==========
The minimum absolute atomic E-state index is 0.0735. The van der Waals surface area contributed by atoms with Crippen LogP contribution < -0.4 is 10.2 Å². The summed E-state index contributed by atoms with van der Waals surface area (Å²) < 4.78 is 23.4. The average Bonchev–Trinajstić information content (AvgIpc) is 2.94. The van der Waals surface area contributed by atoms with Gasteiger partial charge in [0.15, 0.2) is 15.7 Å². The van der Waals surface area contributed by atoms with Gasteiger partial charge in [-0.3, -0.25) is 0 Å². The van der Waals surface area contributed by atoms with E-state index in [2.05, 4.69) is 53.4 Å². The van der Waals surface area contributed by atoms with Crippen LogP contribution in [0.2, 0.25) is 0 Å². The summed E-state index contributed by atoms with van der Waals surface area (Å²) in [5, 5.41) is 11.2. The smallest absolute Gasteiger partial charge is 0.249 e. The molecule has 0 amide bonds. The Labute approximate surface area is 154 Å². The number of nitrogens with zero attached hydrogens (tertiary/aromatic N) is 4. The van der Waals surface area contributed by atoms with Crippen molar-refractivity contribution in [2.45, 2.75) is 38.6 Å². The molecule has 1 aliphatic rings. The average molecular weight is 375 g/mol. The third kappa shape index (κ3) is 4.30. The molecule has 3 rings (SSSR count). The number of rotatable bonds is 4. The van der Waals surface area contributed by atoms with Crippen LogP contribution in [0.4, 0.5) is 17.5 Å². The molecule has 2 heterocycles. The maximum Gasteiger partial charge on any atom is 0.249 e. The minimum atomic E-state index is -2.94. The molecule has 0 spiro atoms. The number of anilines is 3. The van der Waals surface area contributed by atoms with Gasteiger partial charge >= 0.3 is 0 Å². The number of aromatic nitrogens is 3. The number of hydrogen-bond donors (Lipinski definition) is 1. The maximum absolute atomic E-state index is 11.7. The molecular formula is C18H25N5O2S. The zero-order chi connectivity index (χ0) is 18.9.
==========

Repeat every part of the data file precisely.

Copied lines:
The minimum absolute atomic E-state index is 0.0735. The van der Waals surface area contributed by atoms with Crippen LogP contribution < -0.4 is 10.2 Å². The summed E-state index contributed by atoms with van der Waals surface area (Å²) < 4.78 is 23.4. The average Bonchev–Trinajstić information content (AvgIpc) is 2.94. The van der Waals surface area contributed by atoms with Gasteiger partial charge in [0.15, 0.2) is 15.7 Å². The van der Waals surface area contributed by atoms with Gasteiger partial charge in [-0.3, -0.25) is 0 Å². The van der Waals surface area contributed by atoms with E-state index in [2.05, 4.69) is 53.4 Å². The van der Waals surface area contributed by atoms with Crippen LogP contribution in [0.2, 0.25) is 0 Å². The summed E-state index contributed by atoms with van der Waals surface area (Å²) in [5, 5.41) is 11.2. The smallest absolute Gasteiger partial charge is 0.249 e. The molecule has 0 amide bonds. The Labute approximate surface area is 154 Å². The number of nitrogens with zero attached hydrogens (tertiary/aromatic N) is 4. The van der Waals surface area contributed by atoms with Crippen molar-refractivity contribution in [2.45, 2.75) is 38.6 Å². The molecule has 1 aliphatic rings. The average molecular weight is 375 g/mol. The third kappa shape index (κ3) is 4.30. The molecule has 3 rings (SSSR count). The number of rotatable bonds is 4. The van der Waals surface area contributed by atoms with Crippen LogP contribution in [0.4, 0.5) is 17.5 Å². The molecule has 2 heterocycles. The maximum Gasteiger partial charge on any atom is 0.249 e. The minimum atomic E-state index is -2.94. The molecule has 0 spiro atoms. The number of anilines is 3. The van der Waals surface area contributed by atoms with Gasteiger partial charge >= 0.3 is 0 Å². The number of aromatic nitrogens is 3. The number of hydrogen-bond donors (Lipinski definition) is 1. The maximum absolute atomic E-state index is 11.7. The molecular formula is C18H25N5O2S. The zero-order chi connectivity index (χ0) is 18.9.